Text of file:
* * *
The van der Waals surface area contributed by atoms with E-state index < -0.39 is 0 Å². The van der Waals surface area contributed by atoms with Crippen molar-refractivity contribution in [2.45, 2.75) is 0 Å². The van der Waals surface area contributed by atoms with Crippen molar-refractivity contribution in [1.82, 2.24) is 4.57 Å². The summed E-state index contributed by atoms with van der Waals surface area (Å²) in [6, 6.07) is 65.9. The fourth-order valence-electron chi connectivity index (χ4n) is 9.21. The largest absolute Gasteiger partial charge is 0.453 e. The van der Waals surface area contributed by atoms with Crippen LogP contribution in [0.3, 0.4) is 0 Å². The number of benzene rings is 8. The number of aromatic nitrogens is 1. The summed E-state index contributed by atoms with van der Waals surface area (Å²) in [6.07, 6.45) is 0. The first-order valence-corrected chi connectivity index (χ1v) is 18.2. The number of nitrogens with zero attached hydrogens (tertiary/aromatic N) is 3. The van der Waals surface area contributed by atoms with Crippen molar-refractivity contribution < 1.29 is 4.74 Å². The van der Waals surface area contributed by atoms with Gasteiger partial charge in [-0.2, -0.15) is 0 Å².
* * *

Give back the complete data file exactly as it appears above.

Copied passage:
The van der Waals surface area contributed by atoms with E-state index < -0.39 is 0 Å². The van der Waals surface area contributed by atoms with Crippen molar-refractivity contribution in [2.45, 2.75) is 0 Å². The van der Waals surface area contributed by atoms with Crippen molar-refractivity contribution in [1.82, 2.24) is 4.57 Å². The summed E-state index contributed by atoms with van der Waals surface area (Å²) in [6, 6.07) is 65.9. The fourth-order valence-electron chi connectivity index (χ4n) is 9.21. The largest absolute Gasteiger partial charge is 0.453 e. The van der Waals surface area contributed by atoms with Crippen LogP contribution in [0.3, 0.4) is 0 Å². The number of benzene rings is 8. The number of aromatic nitrogens is 1. The summed E-state index contributed by atoms with van der Waals surface area (Å²) in [6.07, 6.45) is 0. The first-order valence-corrected chi connectivity index (χ1v) is 18.2. The number of nitrogens with zero attached hydrogens (tertiary/aromatic N) is 3. The van der Waals surface area contributed by atoms with Crippen molar-refractivity contribution < 1.29 is 4.74 Å². The van der Waals surface area contributed by atoms with Gasteiger partial charge in [-0.2, -0.15) is 0 Å².